Wtotal(e)W_{total}(e) is constant for the whole epoch ee, whereas Wonline(t)W_{online}(t) can be changed based on the perception of a node at the moment tt.

In the following, the time instant index tt and epoch index ee are omitted in notation to simplify the discussion.

About Blocks and the Tangle

The basic unit data structureA data structure is a way of organizing data so that it can be efficiently and effectively used. The Tangle uses a variety of data structures, including blocks, payloads, transactions, and commitments, to store and process data. in IOTA 2.0 is called a block. The collection of all blocks is called the Tangle. Since blocks contain references to previously issued blocks, the Tangle is a directed acyclic graph (DAG).

For the notation of this article, a block is denoted as bb, and a specific content of the block is referred to using the following fields

Name of the fieldDescription
b.Txb.TxThe payload of block bb
b.SlotCommitmentIDb.SlotCommitmentIDThe slot commitment included to block bb
b.IssuerIDb.IssuerIDThe ID of the issuer of block bb
b.Referencesb.ReferencesThe references to the previously issued blocks
b.IssuingTimeb.IssuingTimeThe timestamp of block bb

Table: Fields of a block.

Block Fields

Some fields in the block structure have been omitted to simply this article.

Supplementary Definitions

Block approves block

A block bb approves a block cc if there is a sequence of blocks b1=b,b2,,bt=cb_1=b,b_2,\ldots,b_t=c such that bib_i directly references bi+1b_{i+1}, i.e. bi+1bi.Referencesb_{i+1}\in b_i.References.

Cones of a block

Past cone of a block

For block bb, the set of blocks that bb approves is the past cone of bb.

Future cone of a block

For block bb, the set of blocks that approve bb, is the future cone of bb.


In the following example, the past coneThe set of messages that are directly or indirectly referenced by a given message is termed its past cone. of block xx is highlighted in red, encompassing all the blocks reachable from xx by following the directed edges. Similarly, the future cone is highlighted in blue.

Future and past cones of a block Image: Future and past cones of a block.

Block votes for conflicting transaction

A block bb and the issuer b.IssuerIDb.IssuerID vote for a conflicting transaction txtx if the branch of block bb contains txtx.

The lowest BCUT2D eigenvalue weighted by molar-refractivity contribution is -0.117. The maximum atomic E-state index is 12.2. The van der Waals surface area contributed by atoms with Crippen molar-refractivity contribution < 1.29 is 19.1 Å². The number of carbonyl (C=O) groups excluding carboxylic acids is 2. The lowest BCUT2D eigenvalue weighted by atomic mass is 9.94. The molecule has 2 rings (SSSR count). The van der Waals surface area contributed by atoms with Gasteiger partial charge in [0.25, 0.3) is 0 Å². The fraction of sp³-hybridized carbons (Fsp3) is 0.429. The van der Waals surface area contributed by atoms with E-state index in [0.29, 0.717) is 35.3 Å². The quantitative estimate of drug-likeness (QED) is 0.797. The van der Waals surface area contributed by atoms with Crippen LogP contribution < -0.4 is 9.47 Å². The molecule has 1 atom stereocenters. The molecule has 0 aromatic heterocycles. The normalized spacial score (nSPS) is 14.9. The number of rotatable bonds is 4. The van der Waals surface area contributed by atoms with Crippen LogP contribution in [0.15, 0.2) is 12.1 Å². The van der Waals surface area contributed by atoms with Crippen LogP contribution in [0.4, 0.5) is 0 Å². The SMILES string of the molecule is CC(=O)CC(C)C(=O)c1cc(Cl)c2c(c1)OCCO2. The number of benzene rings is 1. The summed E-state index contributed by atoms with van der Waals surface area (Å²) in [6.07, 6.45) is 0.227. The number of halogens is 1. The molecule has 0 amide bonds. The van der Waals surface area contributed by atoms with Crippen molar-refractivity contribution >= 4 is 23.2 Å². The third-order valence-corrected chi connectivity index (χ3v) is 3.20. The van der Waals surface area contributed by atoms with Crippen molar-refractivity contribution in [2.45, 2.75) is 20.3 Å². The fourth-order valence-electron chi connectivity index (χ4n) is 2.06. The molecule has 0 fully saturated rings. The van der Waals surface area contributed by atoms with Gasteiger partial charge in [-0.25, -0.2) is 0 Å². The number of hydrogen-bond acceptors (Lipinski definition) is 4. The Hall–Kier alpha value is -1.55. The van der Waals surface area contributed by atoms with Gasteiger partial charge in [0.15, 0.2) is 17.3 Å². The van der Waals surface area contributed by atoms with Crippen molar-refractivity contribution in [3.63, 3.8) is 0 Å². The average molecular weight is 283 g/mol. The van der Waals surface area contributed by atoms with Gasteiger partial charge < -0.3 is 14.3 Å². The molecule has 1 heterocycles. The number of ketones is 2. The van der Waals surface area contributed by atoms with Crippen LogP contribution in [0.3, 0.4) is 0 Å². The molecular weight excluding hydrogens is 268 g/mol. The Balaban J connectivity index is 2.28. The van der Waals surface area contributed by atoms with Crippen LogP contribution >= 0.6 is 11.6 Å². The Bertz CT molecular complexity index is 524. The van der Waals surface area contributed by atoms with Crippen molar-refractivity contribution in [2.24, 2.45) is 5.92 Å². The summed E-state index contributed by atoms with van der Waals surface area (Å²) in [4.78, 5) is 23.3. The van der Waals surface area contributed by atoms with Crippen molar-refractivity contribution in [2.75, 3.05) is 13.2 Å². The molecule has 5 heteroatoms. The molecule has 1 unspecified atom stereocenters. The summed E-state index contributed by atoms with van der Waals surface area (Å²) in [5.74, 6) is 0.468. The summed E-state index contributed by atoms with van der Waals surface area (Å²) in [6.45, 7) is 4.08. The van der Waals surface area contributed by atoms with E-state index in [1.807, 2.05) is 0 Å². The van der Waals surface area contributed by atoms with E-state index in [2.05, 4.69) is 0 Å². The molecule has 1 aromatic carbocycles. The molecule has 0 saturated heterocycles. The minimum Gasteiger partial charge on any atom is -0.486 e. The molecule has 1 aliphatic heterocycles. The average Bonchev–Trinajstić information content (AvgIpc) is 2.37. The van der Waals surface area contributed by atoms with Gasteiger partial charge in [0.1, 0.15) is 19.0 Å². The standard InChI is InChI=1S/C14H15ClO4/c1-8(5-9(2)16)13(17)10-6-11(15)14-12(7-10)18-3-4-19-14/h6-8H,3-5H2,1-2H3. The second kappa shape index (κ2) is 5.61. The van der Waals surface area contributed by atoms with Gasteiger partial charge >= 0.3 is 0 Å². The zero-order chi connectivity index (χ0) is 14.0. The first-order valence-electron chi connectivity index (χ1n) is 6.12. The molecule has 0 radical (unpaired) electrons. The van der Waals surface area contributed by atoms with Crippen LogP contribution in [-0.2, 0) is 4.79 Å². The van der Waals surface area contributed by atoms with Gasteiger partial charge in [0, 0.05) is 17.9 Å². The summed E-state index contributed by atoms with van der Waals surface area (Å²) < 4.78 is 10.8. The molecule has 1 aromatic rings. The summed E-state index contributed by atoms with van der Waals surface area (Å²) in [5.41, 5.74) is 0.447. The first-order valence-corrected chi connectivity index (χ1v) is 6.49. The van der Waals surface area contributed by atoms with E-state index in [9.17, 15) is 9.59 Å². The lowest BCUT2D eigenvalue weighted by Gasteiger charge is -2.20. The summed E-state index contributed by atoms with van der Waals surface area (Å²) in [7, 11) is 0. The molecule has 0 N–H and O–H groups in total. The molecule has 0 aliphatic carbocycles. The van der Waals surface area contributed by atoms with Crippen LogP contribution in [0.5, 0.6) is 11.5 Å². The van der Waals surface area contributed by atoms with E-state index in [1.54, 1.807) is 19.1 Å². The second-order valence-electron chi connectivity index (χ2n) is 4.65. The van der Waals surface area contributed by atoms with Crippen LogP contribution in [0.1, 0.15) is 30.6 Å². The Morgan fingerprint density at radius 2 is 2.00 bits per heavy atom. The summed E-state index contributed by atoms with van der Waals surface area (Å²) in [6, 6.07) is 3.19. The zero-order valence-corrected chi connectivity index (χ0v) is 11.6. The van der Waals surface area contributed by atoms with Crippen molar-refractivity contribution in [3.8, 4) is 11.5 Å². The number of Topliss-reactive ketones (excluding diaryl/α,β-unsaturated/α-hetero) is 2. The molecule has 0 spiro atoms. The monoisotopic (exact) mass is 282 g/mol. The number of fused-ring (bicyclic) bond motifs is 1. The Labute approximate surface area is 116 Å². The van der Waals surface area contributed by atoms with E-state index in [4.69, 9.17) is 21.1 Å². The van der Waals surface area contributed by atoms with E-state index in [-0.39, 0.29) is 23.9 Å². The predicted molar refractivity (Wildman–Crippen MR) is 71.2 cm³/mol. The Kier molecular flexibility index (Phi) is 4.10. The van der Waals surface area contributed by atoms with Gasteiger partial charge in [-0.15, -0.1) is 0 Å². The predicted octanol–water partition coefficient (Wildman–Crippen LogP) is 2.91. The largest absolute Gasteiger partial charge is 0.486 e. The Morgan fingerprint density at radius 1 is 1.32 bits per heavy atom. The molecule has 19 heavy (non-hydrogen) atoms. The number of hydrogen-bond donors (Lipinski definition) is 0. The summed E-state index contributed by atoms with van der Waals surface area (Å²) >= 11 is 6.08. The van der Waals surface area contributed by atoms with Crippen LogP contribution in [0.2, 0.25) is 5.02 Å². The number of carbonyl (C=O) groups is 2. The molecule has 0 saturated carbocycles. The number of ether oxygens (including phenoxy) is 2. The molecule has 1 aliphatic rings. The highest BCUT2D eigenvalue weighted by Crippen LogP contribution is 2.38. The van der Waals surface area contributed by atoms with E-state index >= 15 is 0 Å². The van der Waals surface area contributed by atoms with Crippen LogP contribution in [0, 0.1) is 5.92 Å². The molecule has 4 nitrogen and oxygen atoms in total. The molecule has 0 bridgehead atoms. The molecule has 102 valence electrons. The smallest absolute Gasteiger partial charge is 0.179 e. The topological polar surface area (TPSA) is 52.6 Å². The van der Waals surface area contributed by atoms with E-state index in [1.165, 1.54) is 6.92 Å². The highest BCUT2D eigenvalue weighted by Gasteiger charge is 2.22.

Block approves slot commitment

A block bb approves a slot commitment CC if the slot commitment chain that ends with b.SlotCommitmentIDb.SlotCommitmentID contains CC. For instance, the block bb approves the slot commitment CC if bb contains CC, i.e., b.SlotCommitmentID=Cb.SlotCommitmentID = C.

Block References

Block references in IOTA 2.0 simultaneously serve two purposes:

  1. Contributing to the construction of an immutable directed acyclic graph structure on the block set.
  2. Encoding the issuer's perspective on which part of the Tangle is valid and which conflicting transactionsTransactions that consume the same UTXO. are supported by a majority of the network. This means that nodes perform voting directly on the Tangle by including appropriate references in their blocks.

Block references are crucial in the consensus protocol as they guide the tip selection algorithm.

Reference Types


Nodes randomly select strong parents from their tip poolCollection of blocks selected by the node for potential selection as a parent. and attach their newly issued blocks to these selected tips. The number of strong parents sets a tradeoff between confirmation time and the block size. More strong parents lead to shorter confirmation times and larger block sizes. When computing the branch of a new block, the branches of strong parents are directly inherited by the branch of the new block.

Shallow Like

Shallow like references are essential for rectifying the preliminary block's branch constructed from the strong parents. They align the block's branch with the issuer's preferred reality.


Weak references serve a different purpose. They come into play when the branches of certain strong parents cannot be aligned with a limited number of shallow like references. In such cases, strong parents are moved to the weak tip pool, and a bounded number are selected as weak parents. Weak references attempt to prevent orphaning blocks that may have voted for a large set of conflicts.

Total and Online Supermajority